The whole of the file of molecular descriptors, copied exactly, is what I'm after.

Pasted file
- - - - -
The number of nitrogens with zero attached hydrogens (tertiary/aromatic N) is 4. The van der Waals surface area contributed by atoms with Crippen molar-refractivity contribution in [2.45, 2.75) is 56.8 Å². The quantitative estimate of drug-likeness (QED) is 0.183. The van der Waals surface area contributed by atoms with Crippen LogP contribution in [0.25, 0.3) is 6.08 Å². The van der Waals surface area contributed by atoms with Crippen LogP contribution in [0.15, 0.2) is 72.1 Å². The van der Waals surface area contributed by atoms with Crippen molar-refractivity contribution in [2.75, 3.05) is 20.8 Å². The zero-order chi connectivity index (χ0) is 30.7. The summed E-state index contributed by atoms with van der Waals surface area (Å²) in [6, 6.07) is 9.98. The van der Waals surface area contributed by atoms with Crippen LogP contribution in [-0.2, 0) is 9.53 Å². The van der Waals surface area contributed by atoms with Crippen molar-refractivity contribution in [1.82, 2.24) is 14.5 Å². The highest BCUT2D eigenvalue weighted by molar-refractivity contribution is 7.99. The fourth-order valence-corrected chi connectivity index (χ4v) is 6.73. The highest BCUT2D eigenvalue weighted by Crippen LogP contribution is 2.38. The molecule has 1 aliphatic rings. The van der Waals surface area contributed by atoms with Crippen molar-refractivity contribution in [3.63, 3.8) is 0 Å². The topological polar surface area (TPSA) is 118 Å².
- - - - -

The number of nitrogens with zero attached hydrogens (tertiary/aromatic N) is 4. The van der Waals surface area contributed by atoms with Crippen molar-refractivity contribution in [2.45, 2.75) is 56.8 Å². The quantitative estimate of drug-likeness (QED) is 0.183. The van der Waals surface area contributed by atoms with Crippen LogP contribution in [0.25, 0.3) is 6.08 Å². The van der Waals surface area contributed by atoms with Crippen LogP contribution in [0.15, 0.2) is 72.1 Å². The van der Waals surface area contributed by atoms with Crippen molar-refractivity contribution in [2.75, 3.05) is 20.8 Å². The zero-order chi connectivity index (χ0) is 30.7. The summed E-state index contributed by atoms with van der Waals surface area (Å²) in [6, 6.07) is 9.98. The van der Waals surface area contributed by atoms with Crippen LogP contribution in [-0.2, 0) is 9.53 Å². The van der Waals surface area contributed by atoms with Crippen molar-refractivity contribution in [1.82, 2.24) is 14.5 Å². The highest BCUT2D eigenvalue weighted by molar-refractivity contribution is 7.99. The fourth-order valence-corrected chi connectivity index (χ4v) is 6.73. The highest BCUT2D eigenvalue weighted by Crippen LogP contribution is 2.38. The molecule has 1 aliphatic rings. The van der Waals surface area contributed by atoms with Crippen molar-refractivity contribution in [3.63, 3.8) is 0 Å². The topological polar surface area (TPSA) is 118 Å².